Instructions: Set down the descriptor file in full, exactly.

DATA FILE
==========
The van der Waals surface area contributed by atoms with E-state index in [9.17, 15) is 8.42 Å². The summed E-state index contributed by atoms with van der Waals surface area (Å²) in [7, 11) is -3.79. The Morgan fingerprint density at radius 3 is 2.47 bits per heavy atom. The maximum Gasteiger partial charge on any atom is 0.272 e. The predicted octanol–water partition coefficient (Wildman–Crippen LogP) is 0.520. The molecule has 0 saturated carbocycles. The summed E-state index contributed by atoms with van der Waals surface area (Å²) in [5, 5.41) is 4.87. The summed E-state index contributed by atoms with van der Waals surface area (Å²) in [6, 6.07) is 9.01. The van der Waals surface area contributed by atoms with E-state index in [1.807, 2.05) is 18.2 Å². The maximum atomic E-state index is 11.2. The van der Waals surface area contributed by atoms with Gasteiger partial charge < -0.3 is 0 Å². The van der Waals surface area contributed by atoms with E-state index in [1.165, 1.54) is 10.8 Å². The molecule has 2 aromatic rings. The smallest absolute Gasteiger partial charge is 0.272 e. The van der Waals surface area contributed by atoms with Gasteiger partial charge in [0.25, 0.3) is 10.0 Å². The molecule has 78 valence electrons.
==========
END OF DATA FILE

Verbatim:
The van der Waals surface area contributed by atoms with E-state index in [9.17, 15) is 8.42 Å². The summed E-state index contributed by atoms with van der Waals surface area (Å²) in [7, 11) is -3.79. The Morgan fingerprint density at radius 3 is 2.47 bits per heavy atom. The maximum Gasteiger partial charge on any atom is 0.272 e. The predicted octanol–water partition coefficient (Wildman–Crippen LogP) is 0.520. The molecule has 0 saturated carbocycles. The summed E-state index contributed by atoms with van der Waals surface area (Å²) in [5, 5.41) is 4.87. The summed E-state index contributed by atoms with van der Waals surface area (Å²) in [6, 6.07) is 9.01. The van der Waals surface area contributed by atoms with E-state index in [1.807, 2.05) is 18.2 Å². The maximum atomic E-state index is 11.2. The van der Waals surface area contributed by atoms with Gasteiger partial charge < -0.3 is 0 Å². The van der Waals surface area contributed by atoms with E-state index in [1.165, 1.54) is 10.8 Å². The molecule has 2 aromatic rings. The smallest absolute Gasteiger partial charge is 0.272 e. The van der Waals surface area contributed by atoms with Gasteiger partial charge in [0.25, 0.3) is 10.0 Å². The molecule has 78 valence electrons.